Happy Martin Luther King Jr. Day.  We may celebrate his life and accomplishments one day of the year, but we should celebrate his philosophy every day of every year.  And more than that, we should honor him by supporting equality and practicing nonviolence and tolerance and love every day of our lives.

50th Anniversary of Freedom Summer, 4th of July, and Why I am Proud to be an American

I wanted to write about my country today. It’s taken me all day to write this blog post, but I think it’s important. My parents and my grandma voted in the election last Tuesday and we are going to celebrate America’s birthday on the 4th of July this Friday. But there is something else too. For the last two weeks, I’ve been seeing a lot of stories on the news about the Mississippi Freedom Summer. My parents have also been watching programs about it on t.v. The other night, my brother and I watched one of them and I learned that Mississippi Freedom Summer happened over a period of ten weeks in the summer of 1964. During this time, more than 700 students from around the United States volunteered to work with civil rights organizers and local African-Americans in the fight to rid the nation of white supremacy and racism. It took place in one of America’s most racist, segregated states in the south – Mississippi.

During the summer of 1964, all of these people came to Mississippi in order to register blacks to vote. If black people were allowed to vote, then they could vote for different leaders who were not racist and didn’t believe in segregation, but wanted all people to be equal. Black men won the right to vote in 1870, because of the passing of the 15th Amendment to the Constitution; but for the next 100 years many were unable to exercise their right to vote. White officials and leaders kept black people from voting by making them pay poll taxes and making them pass literacy tests, even though a lot of black people could not read for reasons due to racism. They also scared black people away from voting. They beat them, lynched them, and killed them. There were a lot of other racist things going on in society too, but civil rights leaders thought that if black people could only vote then they would be able to change things.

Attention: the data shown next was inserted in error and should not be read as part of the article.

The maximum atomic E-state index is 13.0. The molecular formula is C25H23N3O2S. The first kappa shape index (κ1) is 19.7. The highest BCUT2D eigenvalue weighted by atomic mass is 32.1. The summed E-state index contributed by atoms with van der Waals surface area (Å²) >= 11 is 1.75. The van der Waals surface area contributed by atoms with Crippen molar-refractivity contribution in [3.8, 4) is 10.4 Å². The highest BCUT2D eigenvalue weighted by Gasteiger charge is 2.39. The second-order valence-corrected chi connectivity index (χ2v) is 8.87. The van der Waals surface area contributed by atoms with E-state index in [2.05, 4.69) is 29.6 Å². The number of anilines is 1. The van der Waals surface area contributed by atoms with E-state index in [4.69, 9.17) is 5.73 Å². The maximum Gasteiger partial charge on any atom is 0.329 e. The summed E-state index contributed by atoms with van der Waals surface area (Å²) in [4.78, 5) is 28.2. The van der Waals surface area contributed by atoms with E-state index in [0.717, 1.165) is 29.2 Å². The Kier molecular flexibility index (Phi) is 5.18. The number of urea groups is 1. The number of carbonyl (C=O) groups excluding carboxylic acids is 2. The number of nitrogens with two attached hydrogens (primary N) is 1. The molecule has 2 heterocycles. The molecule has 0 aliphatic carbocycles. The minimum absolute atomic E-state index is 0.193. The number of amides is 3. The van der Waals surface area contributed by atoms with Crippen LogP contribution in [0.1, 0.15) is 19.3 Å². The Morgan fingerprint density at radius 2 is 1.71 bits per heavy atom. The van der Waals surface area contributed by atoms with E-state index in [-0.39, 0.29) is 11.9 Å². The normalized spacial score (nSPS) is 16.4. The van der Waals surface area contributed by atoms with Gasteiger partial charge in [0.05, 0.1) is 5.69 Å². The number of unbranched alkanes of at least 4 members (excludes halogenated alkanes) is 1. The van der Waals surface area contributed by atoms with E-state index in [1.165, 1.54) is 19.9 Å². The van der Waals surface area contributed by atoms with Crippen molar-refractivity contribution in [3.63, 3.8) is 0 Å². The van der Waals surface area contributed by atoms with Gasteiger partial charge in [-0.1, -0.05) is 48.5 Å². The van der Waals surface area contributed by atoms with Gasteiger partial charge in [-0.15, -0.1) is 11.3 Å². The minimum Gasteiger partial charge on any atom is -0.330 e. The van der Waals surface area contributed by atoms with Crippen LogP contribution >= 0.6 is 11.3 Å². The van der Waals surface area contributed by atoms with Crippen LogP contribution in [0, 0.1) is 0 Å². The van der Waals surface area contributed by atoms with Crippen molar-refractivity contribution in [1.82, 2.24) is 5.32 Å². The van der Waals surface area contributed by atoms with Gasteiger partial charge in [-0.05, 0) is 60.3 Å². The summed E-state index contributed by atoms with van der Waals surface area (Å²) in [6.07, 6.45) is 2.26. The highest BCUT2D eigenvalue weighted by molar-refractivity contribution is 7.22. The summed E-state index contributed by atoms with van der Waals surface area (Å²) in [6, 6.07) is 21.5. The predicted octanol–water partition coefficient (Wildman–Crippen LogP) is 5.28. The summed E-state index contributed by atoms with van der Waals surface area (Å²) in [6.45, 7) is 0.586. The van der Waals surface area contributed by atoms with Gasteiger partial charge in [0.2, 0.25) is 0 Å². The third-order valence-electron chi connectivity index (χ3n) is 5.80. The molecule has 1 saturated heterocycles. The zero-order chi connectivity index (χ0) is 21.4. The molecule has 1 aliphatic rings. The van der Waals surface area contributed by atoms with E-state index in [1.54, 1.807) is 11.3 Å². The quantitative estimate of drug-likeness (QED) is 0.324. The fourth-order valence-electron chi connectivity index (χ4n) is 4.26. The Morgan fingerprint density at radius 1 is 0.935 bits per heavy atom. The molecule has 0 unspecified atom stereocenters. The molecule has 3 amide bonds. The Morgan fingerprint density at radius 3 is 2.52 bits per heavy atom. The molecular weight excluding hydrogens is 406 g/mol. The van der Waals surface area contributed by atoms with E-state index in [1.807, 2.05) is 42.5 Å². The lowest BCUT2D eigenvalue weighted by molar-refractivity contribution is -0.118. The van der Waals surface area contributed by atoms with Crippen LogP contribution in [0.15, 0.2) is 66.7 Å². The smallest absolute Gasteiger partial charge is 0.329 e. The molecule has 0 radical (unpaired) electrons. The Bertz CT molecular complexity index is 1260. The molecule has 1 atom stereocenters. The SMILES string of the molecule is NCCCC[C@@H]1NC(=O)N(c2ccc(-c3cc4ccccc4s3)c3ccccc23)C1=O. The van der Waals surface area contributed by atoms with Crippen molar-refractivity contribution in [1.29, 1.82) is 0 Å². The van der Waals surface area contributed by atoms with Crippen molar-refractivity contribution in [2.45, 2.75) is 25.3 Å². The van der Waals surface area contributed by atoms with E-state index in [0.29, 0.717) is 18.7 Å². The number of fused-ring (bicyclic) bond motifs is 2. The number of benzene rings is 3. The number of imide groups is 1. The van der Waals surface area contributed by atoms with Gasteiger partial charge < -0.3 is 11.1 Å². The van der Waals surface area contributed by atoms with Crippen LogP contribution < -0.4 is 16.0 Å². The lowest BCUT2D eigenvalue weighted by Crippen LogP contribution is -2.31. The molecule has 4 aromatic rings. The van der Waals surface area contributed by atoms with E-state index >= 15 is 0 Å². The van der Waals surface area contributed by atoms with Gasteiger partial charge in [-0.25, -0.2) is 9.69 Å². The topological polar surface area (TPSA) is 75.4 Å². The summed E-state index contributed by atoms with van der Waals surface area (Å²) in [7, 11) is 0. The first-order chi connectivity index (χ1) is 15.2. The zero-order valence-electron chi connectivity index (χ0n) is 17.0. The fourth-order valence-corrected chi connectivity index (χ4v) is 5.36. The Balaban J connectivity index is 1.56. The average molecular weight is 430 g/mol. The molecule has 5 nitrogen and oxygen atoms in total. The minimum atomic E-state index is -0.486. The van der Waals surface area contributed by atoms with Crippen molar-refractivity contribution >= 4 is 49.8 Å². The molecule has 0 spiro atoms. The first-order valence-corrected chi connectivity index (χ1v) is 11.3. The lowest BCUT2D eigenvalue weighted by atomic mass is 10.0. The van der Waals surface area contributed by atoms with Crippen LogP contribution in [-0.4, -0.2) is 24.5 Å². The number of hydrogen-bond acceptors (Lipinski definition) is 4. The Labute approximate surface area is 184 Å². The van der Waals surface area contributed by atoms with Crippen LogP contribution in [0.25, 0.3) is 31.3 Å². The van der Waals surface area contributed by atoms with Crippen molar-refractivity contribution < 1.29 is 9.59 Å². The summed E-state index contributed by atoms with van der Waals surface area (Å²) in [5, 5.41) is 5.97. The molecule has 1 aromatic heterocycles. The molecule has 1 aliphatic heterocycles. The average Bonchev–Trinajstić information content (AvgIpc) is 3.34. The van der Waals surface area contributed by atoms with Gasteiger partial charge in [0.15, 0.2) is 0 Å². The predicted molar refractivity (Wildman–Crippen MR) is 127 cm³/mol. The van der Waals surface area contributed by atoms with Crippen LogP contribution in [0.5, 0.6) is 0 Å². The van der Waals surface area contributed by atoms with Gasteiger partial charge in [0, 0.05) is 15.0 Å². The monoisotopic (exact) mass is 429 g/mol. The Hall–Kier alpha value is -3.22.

Freedom Summer volunteers and civil rights activists were threatened and harassed by white supremacist groups and local residents, but also by the police, who should have been protecting them! School buildings, the houses where the volunteers lived, 37 black churches, and 30 black homes and businesses were firebombed or burned during that summer! Most of the time, whoever did it was never found and punished. More than 1,000 black and white volunteers were arrested, and at least 80 were beaten by groups of white racists or even police officers. The worst thing that happened though was the murder of three young civil rights workers. One was a black volunteer named James Chaney, and the other two were white volunteers named Andrew Goodman and Michael Schwerner. On June 21, 1964, Chaney, Goodman and Schwerner went to go investigate a church bombing near Philadelphia, Mississippi. They were stopped by the police and arrested for no reason at all. The police held them for several hours on fake traffic violations. They released them at night and it was the last time they were seen alive. Their bodies were found under a dam six weeks later. They had been shot and beaten to death.